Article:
Stars in the Andromeda Galaxy's disc
This image shows NASA/ESA Hubble Space Telescope images of a small part of the disc of the Andromeda Galaxy, the closest spiral galaxy to the Milky Way. Hubble's position above the distorting effect of the atmosphere, combined with the galaxy's relative proximity, means that the galaxy can be resolved into individual stars, rather than the cloudy white wisps usually seen in observations of galaxies.
A galaxy's disc is the area made up of its spiral arms, and the darker areas between them. After the galaxy's central bulge, this is the densest part of a galaxy. However, these observations are made near the edge, where the star fields are noticeably less crowded. This lets us see glimpses through the galaxy into the distant background, where the more diffuse blobs of light are actually faraway galaxies.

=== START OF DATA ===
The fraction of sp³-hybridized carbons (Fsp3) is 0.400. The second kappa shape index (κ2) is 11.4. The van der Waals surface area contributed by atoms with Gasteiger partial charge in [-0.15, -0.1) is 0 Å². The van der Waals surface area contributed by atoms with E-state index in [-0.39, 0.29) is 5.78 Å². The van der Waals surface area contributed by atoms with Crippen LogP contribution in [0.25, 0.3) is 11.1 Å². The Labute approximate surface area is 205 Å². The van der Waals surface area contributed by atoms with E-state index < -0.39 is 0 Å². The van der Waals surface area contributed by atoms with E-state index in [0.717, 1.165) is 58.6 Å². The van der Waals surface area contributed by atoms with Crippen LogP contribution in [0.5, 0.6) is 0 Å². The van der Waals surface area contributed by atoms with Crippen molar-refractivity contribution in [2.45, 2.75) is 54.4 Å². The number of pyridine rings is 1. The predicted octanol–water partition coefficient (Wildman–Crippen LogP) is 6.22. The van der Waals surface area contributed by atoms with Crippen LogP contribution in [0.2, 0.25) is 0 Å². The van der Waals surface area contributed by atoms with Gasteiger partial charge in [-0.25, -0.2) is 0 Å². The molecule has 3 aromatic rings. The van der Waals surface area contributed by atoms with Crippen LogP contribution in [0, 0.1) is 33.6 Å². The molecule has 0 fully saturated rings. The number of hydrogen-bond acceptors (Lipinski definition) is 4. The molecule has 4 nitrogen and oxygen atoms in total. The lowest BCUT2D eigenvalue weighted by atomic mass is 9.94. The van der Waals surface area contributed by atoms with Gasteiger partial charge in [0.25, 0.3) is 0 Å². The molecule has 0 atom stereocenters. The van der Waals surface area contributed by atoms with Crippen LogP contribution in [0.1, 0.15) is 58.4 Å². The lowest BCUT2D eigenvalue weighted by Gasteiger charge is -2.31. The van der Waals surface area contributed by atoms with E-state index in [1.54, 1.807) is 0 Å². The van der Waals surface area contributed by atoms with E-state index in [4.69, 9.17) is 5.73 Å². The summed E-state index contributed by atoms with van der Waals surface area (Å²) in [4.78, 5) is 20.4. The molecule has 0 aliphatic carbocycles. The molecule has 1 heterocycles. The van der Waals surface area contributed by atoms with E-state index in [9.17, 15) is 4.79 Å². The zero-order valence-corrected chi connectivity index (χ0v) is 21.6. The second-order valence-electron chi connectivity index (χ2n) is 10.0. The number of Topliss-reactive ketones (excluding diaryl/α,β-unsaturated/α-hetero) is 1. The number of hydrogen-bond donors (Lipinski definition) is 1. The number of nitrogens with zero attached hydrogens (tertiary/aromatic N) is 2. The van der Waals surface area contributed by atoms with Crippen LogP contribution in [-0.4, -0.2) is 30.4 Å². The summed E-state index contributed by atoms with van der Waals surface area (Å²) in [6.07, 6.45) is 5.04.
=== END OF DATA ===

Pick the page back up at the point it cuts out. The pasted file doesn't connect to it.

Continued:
These observations were made in order to observe a wide variety of stars in Andromeda, ranging from faint main sequence stars like our own Sun, to the much brighter RR Lyrae stars, which are a type of variable star. With these measurements, astronomers can determine the chemistry and ages of the stars in each part of the Andromeda Galaxy.